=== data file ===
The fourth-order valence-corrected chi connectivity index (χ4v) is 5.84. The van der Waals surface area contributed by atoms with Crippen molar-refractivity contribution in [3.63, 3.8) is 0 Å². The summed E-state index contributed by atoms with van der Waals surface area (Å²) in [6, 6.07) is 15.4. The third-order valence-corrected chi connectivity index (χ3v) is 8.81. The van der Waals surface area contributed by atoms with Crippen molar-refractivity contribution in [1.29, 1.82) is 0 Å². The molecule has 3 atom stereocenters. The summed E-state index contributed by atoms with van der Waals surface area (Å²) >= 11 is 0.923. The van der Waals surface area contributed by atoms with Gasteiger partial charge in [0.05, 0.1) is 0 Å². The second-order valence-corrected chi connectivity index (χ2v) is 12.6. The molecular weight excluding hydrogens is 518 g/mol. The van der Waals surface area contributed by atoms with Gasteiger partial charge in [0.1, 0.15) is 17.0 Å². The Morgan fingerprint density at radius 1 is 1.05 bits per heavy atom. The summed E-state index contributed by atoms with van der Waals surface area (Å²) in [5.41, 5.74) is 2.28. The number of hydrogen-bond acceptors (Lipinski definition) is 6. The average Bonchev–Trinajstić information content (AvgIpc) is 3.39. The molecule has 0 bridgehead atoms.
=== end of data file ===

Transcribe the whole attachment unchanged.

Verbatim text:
The fourth-order valence-corrected chi connectivity index (χ4v) is 5.84. The van der Waals surface area contributed by atoms with Crippen molar-refractivity contribution in [3.63, 3.8) is 0 Å². The summed E-state index contributed by atoms with van der Waals surface area (Å²) in [6, 6.07) is 15.4. The third-order valence-corrected chi connectivity index (χ3v) is 8.81. The van der Waals surface area contributed by atoms with Crippen molar-refractivity contribution in [1.29, 1.82) is 0 Å². The molecule has 3 atom stereocenters. The summed E-state index contributed by atoms with van der Waals surface area (Å²) >= 11 is 0.923. The van der Waals surface area contributed by atoms with Gasteiger partial charge in [0.05, 0.1) is 0 Å². The second-order valence-corrected chi connectivity index (χ2v) is 12.6. The molecular weight excluding hydrogens is 518 g/mol. The van der Waals surface area contributed by atoms with Gasteiger partial charge in [0.1, 0.15) is 17.0 Å². The Morgan fingerprint density at radius 1 is 1.05 bits per heavy atom. The summed E-state index contributed by atoms with van der Waals surface area (Å²) in [5.41, 5.74) is 2.28. The number of hydrogen-bond acceptors (Lipinski definition) is 6. The average Bonchev–Trinajstić information content (AvgIpc) is 3.39. The molecule has 0 bridgehead atoms.